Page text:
Americans play the ‘waiting game’ after last passenger plane from Moscow canceled
A teacher whose father is suffering from cancer is one of scores of American citizens trapped in Russia after the last passenger flight to the U.S. was canceled amid the coronavirus pandemic.
Grace Mitchell, 26, said that she had had no plans to leave her home in Rostov-on-Don in southern Russia until she got a phone call from her mother saying her father’s cancer had taken a turn for the worse.
“All we could do, really, was try to get the last flight out of Russia, because if I don’t get a flight soon, then I probably won’t see my dad ever again,” Mitchell said.
So on Friday, along with hundreds of other passengers, Mitchell, an English teacher from Washington state,boarded Aeroflot Flight 102 at Moscow’s Sheremetyevo International Airport, thinking it was her last chance to get home.
It was one of the few flights available out of Russia, as many had been canceled when the country’s government restricted international travel to stop the spread of COVID-19.
The U.S. Embassy in Moscow had also warned that the flight, which was scheduled to go from Moscow to New York on Friday, could be the last one for the month.
Intensive care nurse Elena Salomatina, 40, was also hoping to fly home so she could help her colleagues at Georgetown University Hospital in Washington, D.C., treat the influx of patients infected with COVID-19.
She said two flights had already canceled by the time she boarded Flight 102, which was then canceled before takeoff.
“I feel so guilty just sitting here,” she said.
Aeroflot said later in a statement that the flight was canceled “following a decision by Russian aviation authorities to suspend all permits previously granted to carriers for charter flights to repatriate Russian and CIS citizens.”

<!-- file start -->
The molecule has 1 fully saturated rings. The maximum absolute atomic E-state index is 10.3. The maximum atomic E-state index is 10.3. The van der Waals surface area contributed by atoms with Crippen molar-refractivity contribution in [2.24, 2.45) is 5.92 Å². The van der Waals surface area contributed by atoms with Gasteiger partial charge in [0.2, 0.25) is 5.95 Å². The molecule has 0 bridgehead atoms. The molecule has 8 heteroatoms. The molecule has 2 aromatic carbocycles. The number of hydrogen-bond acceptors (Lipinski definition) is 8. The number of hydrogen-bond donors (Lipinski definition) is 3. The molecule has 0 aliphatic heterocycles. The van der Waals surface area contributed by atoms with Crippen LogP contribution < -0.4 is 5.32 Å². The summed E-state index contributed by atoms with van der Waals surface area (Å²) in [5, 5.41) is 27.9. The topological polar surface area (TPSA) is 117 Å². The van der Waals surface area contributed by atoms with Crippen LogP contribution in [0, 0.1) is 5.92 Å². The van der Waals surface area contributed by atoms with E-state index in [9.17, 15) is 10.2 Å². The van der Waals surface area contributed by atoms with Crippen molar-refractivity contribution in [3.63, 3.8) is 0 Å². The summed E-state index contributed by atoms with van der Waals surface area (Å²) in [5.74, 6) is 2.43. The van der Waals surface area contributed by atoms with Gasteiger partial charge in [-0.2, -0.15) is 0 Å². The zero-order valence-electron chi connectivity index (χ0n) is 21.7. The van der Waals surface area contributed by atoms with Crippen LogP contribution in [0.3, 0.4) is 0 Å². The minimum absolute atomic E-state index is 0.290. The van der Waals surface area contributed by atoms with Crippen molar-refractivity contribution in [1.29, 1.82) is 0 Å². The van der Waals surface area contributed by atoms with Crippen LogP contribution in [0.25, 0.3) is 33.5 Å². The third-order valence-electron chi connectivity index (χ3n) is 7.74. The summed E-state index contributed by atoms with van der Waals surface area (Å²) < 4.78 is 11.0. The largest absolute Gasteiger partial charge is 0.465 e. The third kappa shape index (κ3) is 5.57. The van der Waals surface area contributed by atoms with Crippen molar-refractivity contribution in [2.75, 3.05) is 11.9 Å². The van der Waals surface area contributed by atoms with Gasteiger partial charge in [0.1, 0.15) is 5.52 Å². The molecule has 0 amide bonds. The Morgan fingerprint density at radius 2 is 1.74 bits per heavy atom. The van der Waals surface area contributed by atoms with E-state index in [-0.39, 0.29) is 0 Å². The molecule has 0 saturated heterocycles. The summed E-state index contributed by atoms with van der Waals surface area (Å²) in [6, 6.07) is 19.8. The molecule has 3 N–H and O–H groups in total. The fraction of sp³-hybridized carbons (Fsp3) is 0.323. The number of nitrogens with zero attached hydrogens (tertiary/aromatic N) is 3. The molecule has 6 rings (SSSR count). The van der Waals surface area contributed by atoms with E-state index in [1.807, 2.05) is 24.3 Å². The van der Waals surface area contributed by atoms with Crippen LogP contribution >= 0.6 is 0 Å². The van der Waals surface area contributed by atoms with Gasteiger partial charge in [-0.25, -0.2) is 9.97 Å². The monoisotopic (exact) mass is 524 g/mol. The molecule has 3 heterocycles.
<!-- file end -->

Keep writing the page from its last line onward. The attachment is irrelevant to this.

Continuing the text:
“CIS” stands for Commonwealth of Independent States, the regional union of Russia and 11 former Soviet republics.
The U.S. Embassy later sent an alert saying it was organizing a charter flight from Moscow this week with the permission of the Russian government.
“They want us to sign up for the charter flight and wait for emails,” Mitchell said. “So it’s just like a waiting game. That’s what it feels like.”
Until then, passengers have had to seek lodging and wait for information. Some are staying in hotels, but others have simply stayed in the airport.
Marina Ivanova, 48, said she remained in the airport’s transfer zone because she did not have the money to spend on a hotel. Ivanova, a permanent resident in the U.S., added that she was hoping to return home to Los Angeles.
Passengers said that as they await news, they have been using social media to stay connected and up to date with the latest information.
“People who live near Moscow have been offering their apartments and stuff, which is really cool,” Mitchell said.
Salomatina added that it had been therapeutic to connect with other passengers.
“We met in the airport, actually, and it was like therapy,” she said. “They’re very supportive. We support each other, and we keep our hopes up.”